And so we should not be surprised, that in the New Testament, Jordan appears again, as the scene of the ministry of the Baptist, where John's baptism was also a boundary, a marker, a separation, not this time diving Israel from the nations, but making a separation within Israel itself, between those who wished to be washed in readiness for the coming of Messiah and those who thought they were clean. And of Course, John's baptism is the place of a new theophany, the revealing of the Son of God, the new Joshua or Jesus, the name is the same, meaning God is salvation; the one greater than Moses, who accomplishes a better salvation.
Last week, on a visit to the National Gallery, I found myself standing before one of my favourite paintings, The Baptism of Christ by Piero della Francesca. Jesus stands, in focussed, prayerful, self-consecration as the Baptist pours water on his head and the Spirit as a dove hovers above him. But what interests me is the water. The water of the Jordan is depicted as being behind Jesus, possibly touching the back of the sole of his feet. But before him, the river bed is dry. Jesus comes through the water and stands on dry ground. So here is symbolised the greater fulfilment of the Exodus, the greater fulfilment of the Red Sea and the Jordan. For as Jesus passes through on dry land, and in doing so is declared to be the Son of God, so Jesus' baptism prefigures his Exodus, the cross and the resurrection, as he passes over from death to life.
And that is why the Jordan is such a powerful symbol for us. For in our baptism we too pass through the waters. Jesus' story becomes our story. In baptism we die with him, we are buried with him, we are raised to new life with him. We pass over, through water, from death to life, from slavery to freedom; we enter our inheritance, not in a physical land requiring the displacement of others, but into all the gifts and graces of life in Christ, the milk and honey of the new creation.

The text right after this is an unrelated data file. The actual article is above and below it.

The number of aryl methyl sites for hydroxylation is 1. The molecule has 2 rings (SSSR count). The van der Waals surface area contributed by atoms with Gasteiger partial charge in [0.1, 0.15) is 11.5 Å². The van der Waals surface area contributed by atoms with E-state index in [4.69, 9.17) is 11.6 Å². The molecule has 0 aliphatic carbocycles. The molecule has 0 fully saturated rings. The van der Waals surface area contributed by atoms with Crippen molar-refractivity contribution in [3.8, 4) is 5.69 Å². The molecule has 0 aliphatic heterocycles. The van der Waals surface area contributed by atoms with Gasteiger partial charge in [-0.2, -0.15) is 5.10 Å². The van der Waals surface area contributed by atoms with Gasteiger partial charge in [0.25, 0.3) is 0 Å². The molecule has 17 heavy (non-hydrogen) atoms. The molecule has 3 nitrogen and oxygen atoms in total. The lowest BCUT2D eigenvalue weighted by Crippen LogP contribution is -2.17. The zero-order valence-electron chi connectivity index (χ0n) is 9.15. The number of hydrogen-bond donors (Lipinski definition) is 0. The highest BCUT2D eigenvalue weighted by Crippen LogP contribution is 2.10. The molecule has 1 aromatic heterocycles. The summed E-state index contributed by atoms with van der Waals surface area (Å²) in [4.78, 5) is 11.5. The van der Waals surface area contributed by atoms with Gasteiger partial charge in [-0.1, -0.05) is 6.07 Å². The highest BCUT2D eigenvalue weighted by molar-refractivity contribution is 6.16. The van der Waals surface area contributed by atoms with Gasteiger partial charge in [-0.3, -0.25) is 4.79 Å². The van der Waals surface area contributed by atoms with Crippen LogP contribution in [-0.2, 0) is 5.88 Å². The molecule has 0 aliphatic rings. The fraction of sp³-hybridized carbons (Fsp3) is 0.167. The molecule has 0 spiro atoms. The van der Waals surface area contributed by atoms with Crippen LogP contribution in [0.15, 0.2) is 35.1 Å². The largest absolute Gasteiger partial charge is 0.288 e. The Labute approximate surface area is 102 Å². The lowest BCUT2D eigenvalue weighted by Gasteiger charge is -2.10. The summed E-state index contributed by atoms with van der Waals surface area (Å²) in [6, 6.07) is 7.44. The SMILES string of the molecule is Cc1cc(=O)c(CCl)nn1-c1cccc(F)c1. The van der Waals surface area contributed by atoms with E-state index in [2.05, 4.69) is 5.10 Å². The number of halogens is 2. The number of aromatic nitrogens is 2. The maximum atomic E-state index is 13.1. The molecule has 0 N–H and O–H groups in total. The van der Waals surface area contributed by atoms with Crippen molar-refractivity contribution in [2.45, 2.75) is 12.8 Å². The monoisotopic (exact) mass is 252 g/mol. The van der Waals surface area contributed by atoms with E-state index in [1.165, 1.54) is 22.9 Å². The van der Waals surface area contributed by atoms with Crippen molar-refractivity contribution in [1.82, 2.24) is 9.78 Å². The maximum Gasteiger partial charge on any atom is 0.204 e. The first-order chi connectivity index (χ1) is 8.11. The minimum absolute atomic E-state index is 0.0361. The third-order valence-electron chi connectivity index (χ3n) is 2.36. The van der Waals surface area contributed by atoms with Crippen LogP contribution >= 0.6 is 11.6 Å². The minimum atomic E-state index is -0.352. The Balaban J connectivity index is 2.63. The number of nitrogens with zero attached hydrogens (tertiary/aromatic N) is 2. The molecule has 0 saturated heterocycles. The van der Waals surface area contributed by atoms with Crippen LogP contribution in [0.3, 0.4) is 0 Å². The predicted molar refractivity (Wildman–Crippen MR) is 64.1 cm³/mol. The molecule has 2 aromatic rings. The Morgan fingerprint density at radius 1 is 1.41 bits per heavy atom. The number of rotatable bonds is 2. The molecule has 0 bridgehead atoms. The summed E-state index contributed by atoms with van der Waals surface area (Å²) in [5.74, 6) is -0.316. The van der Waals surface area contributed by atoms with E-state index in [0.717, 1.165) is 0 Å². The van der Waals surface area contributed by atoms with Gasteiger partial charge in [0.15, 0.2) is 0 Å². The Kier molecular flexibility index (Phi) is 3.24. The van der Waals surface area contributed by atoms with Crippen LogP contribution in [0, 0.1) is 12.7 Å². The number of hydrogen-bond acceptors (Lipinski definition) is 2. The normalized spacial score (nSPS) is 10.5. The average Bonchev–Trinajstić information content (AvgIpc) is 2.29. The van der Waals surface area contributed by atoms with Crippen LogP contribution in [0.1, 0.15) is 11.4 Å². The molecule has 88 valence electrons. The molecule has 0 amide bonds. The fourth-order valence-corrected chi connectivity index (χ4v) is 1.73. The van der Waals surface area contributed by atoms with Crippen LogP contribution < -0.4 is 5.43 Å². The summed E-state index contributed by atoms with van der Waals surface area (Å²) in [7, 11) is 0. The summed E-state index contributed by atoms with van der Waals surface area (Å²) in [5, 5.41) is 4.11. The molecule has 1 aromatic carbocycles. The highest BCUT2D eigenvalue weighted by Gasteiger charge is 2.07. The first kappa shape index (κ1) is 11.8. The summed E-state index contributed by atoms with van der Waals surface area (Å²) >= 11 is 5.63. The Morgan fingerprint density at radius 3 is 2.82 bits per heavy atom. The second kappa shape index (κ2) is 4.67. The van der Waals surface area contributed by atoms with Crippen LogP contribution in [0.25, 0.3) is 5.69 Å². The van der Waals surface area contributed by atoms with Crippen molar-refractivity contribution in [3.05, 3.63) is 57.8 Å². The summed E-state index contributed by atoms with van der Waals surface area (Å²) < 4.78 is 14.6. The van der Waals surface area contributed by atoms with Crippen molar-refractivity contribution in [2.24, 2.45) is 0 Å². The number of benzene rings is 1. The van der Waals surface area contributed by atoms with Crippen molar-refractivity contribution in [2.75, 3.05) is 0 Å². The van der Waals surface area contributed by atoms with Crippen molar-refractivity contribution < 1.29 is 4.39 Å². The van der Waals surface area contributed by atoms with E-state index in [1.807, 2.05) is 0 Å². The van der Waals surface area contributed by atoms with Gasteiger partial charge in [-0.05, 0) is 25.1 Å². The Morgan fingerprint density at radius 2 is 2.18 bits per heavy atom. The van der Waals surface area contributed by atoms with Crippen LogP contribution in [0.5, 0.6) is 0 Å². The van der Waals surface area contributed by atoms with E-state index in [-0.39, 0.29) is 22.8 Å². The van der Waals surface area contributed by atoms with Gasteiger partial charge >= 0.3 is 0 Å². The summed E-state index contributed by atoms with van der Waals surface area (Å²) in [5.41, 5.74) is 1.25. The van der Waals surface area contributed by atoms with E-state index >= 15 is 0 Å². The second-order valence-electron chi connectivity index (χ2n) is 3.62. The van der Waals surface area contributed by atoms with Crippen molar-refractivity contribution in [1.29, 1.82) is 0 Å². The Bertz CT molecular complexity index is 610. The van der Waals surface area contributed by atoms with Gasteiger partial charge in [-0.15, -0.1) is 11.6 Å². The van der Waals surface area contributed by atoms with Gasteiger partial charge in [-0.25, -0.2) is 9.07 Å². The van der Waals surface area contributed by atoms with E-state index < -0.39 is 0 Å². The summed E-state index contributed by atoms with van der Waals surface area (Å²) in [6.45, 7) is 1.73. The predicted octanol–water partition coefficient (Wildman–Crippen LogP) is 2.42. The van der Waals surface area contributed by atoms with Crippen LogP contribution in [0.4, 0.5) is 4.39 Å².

But as the Jordan for Israel stood as a boundary, a marker, a separation, dividing off the people of God, called to live as a holy nation, so our baptism is a sign of our call to walk in newness of life, to seek to live as the General thanksgiving says, in ‘holiness and righteousness all our days'.
Last week I was speaking to some trainee lay ministers. I spoke of the font as a living sign of new birth and new life but also as a provocation. It asks us the question, ‘Are you walking in newness of life?' Because the sins that make us fall short of that, need to go to where they belong, to the cross and into Christ's tomb where they belong - dead and buried.
And of course, as the Jordan was a prefigurment of Jesus' crossing over from death to resurrection life, so the Jordan becomes a symbol of our crossing over from death to life eternal, a crossing over which is a reality now, but will also be wonderfully fulfilled when these bodies of flesh and blood are laid aside. And so, I return to that Easter hymn,
Make us more than conquerors through thy deathless love,
Bring us safe through Jordan, to our home above.
But it's not the only one, and so I conclude with yet more familiar words, as on this Day of Resurection we bring to God our praise and prayer:
When I tread the verge of Jordan
Bid my anxious fears subside;
Death of death, and hell's destruction
Land me safe on Canaan's side.
Songs of praise, songs of praises,
I will ever sing to thee;
I will ever sing to thee.